'Climate time bomb is ticking': UN report warns world running out of time to reverse effects of climate change

Action to prevent and reverse the deadly and devastating effects of climate change around the world must be taken immediately before it’s too late, warned a new United Nations climate change report released Monday.

"Humanity is on thin ice, and that ice is melting fast," U.N. Secretary-General Antonio Guterres said in a video message. "The climate time bomb is ticking, but today’s IPCC (Intergovernmental Panel on Climate Change) report is a how-to guide to defuse the climate time bomb," he added. "It’s a survival guide for humanity."

According to a press release, the IPCC said several effective and feasible options to reduce greenhouse gas emissions and adapt to human-caused climate change are available now, but time is running out.

"In 2018, IPCC highlighted the unprecedented scale of the challenge required to keep warming to 1.5 degrees Celsius (2.7 degrees Fahrenheit)," the release said. "Five years later, that challenge has become even greater due to a continued increase in greenhouse gas emissions. The pace and scale of what has been done so far, and current plans, are insufficient to tackle climate change."


Secretary-General Antonio Guterres speaks at Security Council meeting on the sea-level rise: implications for international peace and security at UN Headquarters. (Photo by Lev Radin/Pacific Press/LightRocket via Getty Images)

In his video message, Guterres said the 1.5-degree Celsius limit is still achievable, "but it will take a quantum leap in climate action."

Lauren Casey, Meteorologist with Climate Central, came on to talk about their report which found that climate change is increasing the frequency, intensity and duration of extreme weather that wreaks havoc on our power grid. 

The IPCC report said that more than 100 years of burning fossil fuels and unequal and unsustainable energy and land use have led to global warming of 1.1 degrees Celsius (2 degrees Fahrenheit) above pre-industrial levels.

"This has resulted in more frequent and more intense extreme weather events that have caused increasingly dangerous impacts on nature and people in every region of the world," the press release noted.

Guterres said he had proposed a plan to the G20 countries, a Climate Solidarity Pact, in which all big greenhouse gas emitters make additional efforts to cut emissions, as well as calling on wealthy countries to mobilize financial and technical resources to support emerging economies in a joint effort to keep the 1.5-degree Celsius goal alive.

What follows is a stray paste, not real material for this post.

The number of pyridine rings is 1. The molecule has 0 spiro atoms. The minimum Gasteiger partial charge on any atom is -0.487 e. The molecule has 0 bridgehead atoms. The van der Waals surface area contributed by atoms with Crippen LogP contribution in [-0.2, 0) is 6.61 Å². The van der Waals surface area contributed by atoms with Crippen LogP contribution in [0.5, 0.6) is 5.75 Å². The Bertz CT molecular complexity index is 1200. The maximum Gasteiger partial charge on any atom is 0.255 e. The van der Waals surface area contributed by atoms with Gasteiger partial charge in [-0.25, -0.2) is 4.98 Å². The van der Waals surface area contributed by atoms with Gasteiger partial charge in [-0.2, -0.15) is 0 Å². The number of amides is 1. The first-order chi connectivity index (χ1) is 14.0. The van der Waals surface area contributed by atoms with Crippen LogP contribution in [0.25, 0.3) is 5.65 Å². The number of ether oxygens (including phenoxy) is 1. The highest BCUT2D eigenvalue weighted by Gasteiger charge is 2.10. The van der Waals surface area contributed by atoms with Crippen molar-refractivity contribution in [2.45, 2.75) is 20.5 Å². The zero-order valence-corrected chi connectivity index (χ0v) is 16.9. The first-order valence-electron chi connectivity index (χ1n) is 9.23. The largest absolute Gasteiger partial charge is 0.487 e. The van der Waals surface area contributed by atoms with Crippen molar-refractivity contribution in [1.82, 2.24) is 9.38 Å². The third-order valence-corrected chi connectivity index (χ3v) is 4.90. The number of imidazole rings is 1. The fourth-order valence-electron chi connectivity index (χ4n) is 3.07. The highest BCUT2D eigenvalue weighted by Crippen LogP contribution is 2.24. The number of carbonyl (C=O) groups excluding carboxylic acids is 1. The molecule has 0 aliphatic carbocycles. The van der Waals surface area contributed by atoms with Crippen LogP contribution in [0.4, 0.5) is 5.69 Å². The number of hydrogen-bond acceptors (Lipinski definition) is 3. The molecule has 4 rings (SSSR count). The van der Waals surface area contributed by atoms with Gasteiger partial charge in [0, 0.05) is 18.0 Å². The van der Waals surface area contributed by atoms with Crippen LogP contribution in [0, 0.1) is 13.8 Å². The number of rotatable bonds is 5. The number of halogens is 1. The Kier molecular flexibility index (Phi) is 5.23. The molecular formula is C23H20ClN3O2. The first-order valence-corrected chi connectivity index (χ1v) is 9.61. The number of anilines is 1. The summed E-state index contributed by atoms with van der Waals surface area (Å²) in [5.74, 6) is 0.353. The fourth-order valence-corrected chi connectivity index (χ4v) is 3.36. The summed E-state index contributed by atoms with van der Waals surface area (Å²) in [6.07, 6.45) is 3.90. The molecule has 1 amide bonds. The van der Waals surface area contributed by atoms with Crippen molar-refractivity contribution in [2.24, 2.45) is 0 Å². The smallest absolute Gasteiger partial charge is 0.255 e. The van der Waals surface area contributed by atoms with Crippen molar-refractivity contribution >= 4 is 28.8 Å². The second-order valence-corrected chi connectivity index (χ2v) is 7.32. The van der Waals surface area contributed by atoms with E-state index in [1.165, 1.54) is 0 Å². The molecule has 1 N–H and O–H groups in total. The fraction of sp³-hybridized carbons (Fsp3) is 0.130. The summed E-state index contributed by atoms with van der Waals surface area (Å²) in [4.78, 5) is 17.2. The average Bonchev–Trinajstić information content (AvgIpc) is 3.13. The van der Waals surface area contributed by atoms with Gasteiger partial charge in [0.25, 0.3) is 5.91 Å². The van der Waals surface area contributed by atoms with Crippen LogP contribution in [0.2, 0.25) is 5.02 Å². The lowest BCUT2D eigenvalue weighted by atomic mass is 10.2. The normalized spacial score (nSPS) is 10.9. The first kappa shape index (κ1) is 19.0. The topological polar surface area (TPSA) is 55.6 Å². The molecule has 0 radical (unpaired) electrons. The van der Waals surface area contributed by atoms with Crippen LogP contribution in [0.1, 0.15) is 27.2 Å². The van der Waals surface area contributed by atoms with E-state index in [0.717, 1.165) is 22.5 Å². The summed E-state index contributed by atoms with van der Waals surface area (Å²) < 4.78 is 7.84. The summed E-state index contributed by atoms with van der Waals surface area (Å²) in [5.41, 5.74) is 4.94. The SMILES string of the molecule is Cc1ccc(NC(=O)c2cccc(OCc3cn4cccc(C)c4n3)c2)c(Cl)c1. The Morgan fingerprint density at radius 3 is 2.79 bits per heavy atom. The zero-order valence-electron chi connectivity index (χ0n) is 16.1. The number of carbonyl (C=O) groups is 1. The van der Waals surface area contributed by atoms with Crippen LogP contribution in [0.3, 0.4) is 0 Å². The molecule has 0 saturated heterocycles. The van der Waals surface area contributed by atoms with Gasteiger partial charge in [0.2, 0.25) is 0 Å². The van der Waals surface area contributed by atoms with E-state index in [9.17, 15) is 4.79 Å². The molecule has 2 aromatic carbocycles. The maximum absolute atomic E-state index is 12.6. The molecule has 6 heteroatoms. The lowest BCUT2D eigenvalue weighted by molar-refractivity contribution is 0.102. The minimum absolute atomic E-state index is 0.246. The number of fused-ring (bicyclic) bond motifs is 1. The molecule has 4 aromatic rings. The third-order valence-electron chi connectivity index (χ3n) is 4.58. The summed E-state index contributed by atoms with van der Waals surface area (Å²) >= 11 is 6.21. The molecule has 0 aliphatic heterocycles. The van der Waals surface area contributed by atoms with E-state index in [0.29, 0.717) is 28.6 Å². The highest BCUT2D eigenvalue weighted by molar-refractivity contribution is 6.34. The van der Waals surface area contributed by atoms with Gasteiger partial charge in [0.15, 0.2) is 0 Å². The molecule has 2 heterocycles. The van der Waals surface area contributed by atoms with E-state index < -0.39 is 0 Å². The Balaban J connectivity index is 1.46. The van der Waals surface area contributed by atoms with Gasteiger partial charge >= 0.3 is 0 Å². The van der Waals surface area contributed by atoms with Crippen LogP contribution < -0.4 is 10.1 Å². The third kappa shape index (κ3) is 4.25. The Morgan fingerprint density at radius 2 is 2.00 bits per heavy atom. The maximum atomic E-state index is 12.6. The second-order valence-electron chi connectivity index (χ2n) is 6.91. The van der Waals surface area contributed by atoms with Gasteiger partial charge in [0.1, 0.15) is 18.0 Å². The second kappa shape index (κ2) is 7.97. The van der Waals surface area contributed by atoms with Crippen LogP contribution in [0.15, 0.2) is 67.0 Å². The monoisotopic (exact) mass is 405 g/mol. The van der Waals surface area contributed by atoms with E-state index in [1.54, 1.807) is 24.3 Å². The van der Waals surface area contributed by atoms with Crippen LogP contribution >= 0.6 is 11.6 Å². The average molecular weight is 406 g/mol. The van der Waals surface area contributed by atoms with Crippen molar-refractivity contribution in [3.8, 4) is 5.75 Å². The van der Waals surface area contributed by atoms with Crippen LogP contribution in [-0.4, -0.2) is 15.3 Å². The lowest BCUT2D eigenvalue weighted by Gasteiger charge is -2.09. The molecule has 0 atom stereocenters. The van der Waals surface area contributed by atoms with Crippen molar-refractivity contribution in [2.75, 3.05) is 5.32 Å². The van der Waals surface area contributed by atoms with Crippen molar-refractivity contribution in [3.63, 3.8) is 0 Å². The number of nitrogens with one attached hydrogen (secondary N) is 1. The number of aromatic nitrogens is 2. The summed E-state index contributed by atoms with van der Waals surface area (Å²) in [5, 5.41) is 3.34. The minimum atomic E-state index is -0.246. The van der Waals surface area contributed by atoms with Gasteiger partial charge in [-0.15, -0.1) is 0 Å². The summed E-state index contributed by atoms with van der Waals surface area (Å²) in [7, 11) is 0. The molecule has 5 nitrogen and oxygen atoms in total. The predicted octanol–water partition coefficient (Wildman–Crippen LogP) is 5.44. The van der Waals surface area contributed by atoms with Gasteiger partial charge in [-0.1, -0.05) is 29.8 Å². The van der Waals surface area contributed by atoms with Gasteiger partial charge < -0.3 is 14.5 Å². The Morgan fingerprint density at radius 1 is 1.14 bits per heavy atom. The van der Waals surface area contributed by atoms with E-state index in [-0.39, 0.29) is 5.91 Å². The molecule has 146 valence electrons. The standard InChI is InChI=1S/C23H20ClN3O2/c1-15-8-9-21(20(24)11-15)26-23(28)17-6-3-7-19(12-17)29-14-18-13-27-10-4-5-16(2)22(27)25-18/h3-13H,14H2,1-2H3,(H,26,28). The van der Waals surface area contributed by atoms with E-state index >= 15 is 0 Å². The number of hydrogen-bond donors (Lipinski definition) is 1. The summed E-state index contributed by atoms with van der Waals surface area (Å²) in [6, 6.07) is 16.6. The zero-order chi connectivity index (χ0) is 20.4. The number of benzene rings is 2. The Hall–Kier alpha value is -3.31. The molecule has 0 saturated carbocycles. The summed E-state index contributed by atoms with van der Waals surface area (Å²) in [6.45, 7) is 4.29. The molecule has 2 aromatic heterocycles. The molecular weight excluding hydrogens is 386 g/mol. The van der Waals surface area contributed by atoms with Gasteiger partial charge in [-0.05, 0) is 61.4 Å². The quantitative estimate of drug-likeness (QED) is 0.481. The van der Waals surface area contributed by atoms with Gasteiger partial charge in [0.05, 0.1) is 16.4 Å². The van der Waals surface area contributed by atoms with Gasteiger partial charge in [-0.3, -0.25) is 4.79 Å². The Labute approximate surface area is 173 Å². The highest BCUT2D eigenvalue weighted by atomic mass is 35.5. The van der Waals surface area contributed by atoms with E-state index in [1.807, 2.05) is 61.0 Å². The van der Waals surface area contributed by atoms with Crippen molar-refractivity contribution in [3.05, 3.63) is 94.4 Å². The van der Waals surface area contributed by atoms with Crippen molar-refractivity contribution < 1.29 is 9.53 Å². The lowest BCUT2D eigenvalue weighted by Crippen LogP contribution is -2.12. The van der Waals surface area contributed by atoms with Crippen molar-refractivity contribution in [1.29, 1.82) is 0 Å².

"It starts with parties immediately hitting the fast-forward button on their net-zero deadlines to get to global net zero by 2050 – in line with the principle of common but differentiated responsibilities and respective capabilities, in light of different national circumstances," Guterres said.

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President Joe Biden address climate change during a speech in Somerset, MA on Wednesday. 

He also noted that the rate of temperature rises in the last 50 years is the highest in 2,000 years, and concentrations of carbon dioxide are the highest in at least 2 million years.


Giant tabular icebergs are surrounded by ice floe drift in Vincennes Bay on January 11, 2008 in the Australian Antarctic Territory. Australia's CSIRO's atmospheric research unit has found the world is warming faster than predicted by the United Natio

Guterres said leaders of developed countries must commit to reaching net zero as close as possible to 2040.

"This can be done," he said. "Some have already set targets as early as 2035."

Guterres stressed that now is the time for G20 members to come together to pool resources, scientific capabilities and technology to make carbon neutrality a reality by 2050.

"Every country must be part of the solution," he said. "Demanding others move first only ensures humanity comes last."

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